Building .NET Core applications in TeamCity

Continuous integration is a critical part of the development lifecycle move changes quickly from code through testing and packaging to deployment.  These steps apply to TeamCity, but the work is really performed in docker, so could be done on nearly any CI:

It’s challenging to expect the TeamCity build agents to be up to date with the latest runtime.  If you can’t count on that, then running command line tasks with Docker is your best bet.

First, the build.  Add a “command line” runner.  The working directory on the agent will be the location where the source is checked out, so you’ll need to attach this directory to a docker container with the -v option.  Then within that container, you’ll need to run the dotnet commands, so the container needs to be based off the SDK images provided from Microsoft.  The latest image at time of writing supports the msbuild project file format.

To actually build, you need to run a bash command to

  1. Change to the directory that is mounted from the host (the build agent’s working directory).
  2. Restore dependencies with dotnet restore
  3. Build the project or solution with dotnet build
  4. Test the project with dotnet test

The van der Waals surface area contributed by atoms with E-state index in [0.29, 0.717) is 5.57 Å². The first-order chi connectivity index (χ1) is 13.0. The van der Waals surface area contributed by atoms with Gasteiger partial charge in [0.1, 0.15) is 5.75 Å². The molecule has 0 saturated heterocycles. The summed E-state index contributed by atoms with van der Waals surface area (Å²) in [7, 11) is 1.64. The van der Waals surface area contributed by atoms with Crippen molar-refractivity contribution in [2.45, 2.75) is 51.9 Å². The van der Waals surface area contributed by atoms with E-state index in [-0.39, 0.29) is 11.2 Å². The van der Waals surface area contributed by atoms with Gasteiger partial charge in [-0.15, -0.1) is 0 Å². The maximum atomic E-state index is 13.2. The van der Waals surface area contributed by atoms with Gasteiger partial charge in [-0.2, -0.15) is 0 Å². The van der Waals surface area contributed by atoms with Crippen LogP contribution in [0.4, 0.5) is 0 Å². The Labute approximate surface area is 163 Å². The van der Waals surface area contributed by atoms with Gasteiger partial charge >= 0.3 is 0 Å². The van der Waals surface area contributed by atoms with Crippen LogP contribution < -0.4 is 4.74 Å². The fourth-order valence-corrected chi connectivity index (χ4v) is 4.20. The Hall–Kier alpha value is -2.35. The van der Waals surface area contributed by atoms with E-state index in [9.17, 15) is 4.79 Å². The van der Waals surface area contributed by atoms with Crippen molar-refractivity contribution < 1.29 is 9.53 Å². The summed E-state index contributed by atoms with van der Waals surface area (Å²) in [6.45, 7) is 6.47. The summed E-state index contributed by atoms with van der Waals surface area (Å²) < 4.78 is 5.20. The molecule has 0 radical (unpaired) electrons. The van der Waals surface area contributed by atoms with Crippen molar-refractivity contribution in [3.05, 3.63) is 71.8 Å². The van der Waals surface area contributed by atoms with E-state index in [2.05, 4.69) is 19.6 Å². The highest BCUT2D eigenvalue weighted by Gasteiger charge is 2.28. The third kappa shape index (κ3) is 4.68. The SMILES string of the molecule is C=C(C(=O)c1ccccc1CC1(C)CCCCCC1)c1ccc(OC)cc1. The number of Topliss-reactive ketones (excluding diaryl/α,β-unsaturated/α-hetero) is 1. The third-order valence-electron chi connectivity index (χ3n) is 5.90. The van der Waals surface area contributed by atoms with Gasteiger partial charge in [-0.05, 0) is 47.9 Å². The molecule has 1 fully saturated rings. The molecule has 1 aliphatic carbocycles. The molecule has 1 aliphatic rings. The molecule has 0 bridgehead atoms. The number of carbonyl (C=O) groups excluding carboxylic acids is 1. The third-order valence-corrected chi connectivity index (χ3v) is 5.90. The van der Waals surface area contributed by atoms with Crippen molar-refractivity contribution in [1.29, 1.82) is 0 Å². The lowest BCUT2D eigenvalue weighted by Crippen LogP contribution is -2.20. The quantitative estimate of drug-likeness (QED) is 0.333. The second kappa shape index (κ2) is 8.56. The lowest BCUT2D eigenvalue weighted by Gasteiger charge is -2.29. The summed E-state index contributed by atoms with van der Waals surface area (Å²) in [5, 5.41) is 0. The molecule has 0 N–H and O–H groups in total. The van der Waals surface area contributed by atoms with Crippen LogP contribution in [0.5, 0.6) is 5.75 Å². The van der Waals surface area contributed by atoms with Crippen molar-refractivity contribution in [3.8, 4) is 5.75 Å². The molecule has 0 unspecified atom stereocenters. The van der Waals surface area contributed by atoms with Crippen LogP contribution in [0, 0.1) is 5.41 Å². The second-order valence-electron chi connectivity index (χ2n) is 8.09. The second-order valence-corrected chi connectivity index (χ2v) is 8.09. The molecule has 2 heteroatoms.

5. Build a nuget package with dotnet pack

All of that can be done within the same container using the following command line:

docker run -v `pwd`:/src --rm -i microsoft/dotnet:sdk /bin/bash -c "cd src; dotnet restore && dotnet build && dotnet test mytestproject/mytestproject.fsproj && dotnet pack myproject/myproject.fsproj"

Once executed, a successful build will result in a nuget package under the working directory, in this case, at myproject/bin/Debug/myproject.1.0.0-alpha.nupkg.  The && chains commands together upon success, so, for example, if the tests fail, the package won’t be produced.  The container was started with --rm and so it will be removed upon exit of the command, cleaning up any build artifacts.  An additional build step can publish that package to a nuget repository.

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